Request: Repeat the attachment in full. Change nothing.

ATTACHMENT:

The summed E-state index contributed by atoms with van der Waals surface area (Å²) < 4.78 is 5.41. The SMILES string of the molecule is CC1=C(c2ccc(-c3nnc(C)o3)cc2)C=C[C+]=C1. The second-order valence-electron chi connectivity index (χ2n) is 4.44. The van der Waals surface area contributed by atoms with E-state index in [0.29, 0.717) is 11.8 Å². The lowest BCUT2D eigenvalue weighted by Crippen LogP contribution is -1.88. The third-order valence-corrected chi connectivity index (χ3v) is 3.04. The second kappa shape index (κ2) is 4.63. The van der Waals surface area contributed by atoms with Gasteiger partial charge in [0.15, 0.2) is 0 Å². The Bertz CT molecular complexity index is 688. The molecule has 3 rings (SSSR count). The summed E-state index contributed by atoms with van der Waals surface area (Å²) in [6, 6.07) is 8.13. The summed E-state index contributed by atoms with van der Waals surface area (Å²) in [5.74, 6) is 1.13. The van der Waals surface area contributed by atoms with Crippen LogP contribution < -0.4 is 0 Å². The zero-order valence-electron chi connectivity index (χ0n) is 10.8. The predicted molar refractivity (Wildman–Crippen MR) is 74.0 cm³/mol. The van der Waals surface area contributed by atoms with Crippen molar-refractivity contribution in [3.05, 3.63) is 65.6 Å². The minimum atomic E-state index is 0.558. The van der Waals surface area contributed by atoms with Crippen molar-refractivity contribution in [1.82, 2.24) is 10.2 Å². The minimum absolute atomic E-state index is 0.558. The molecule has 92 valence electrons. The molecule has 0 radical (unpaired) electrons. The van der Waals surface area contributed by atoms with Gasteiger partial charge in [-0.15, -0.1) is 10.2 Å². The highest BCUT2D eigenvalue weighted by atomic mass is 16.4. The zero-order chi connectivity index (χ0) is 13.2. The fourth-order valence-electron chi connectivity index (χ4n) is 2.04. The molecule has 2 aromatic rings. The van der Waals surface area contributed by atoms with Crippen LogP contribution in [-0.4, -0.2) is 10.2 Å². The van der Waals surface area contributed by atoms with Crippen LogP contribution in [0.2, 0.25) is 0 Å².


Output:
The summed E-state index contributed by atoms with van der Waals surface area (Å²) < 4.78 is 5.41. The SMILES string of the molecule is CC1=C(c2ccc(-c3nnc(C)o3)cc2)C=C[C+]=C1. The second-order valence-electron chi connectivity index (χ2n) is 4.44. The van der Waals surface area contributed by atoms with E-state index in [0.29, 0.717) is 11.8 Å². The lowest BCUT2D eigenvalue weighted by Crippen LogP contribution is -1.88. The third-order valence-corrected chi connectivity index (χ3v) is 3.04. The second kappa shape index (κ2) is 4.63. The van der Waals surface area contributed by atoms with Gasteiger partial charge in [0.15, 0.2) is 0 Å². The Bertz CT molecular complexity index is 688. The molecule has 3 rings (SSSR count). The summed E-state index contributed by atoms with van der Waals surface area (Å²) in [6, 6.07) is 8.13. The summed E-state index contributed by atoms with van der Waals surface area (Å²) in [5.74, 6) is 1.13. The van der Waals surface area contributed by atoms with Crippen LogP contribution < -0.4 is 0 Å². The zero-order valence-electron chi connectivity index (χ0n) is 10.8. The predicted molar refractivity (Wildman–Crippen MR) is 74.0 cm³/mol. The van der Waals surface area contributed by atoms with Crippen molar-refractivity contribution in [3.05, 3.63) is 65.6 Å². The minimum atomic E-state index is 0.558. The van der Waals surface area contributed by atoms with Crippen molar-refractivity contribution in [1.82, 2.24) is 10.2 Å². The minimum absolute atomic E-state index is 0.558. The molecule has 92 valence electrons. The molecule has 0 radical (unpaired) electrons. The van der Waals surface area contributed by atoms with Gasteiger partial charge in [-0.15, -0.1) is 10.2 Å². The highest BCUT2D eigenvalue weighted by atomic mass is 16.4. The zero-order chi connectivity index (χ0) is 13.2. The fourth-order valence-electron chi connectivity index (χ4n) is 2.04. The molecule has 2 aromatic rings. The van der Waals surface area contributed by atoms with Crippen LogP contribution in [-0.4, -0.2) is 10.2 Å². The van der Waals surface area contributed by atoms with Crippen LogP contribution in [0.2, 0.25) is 0 Å².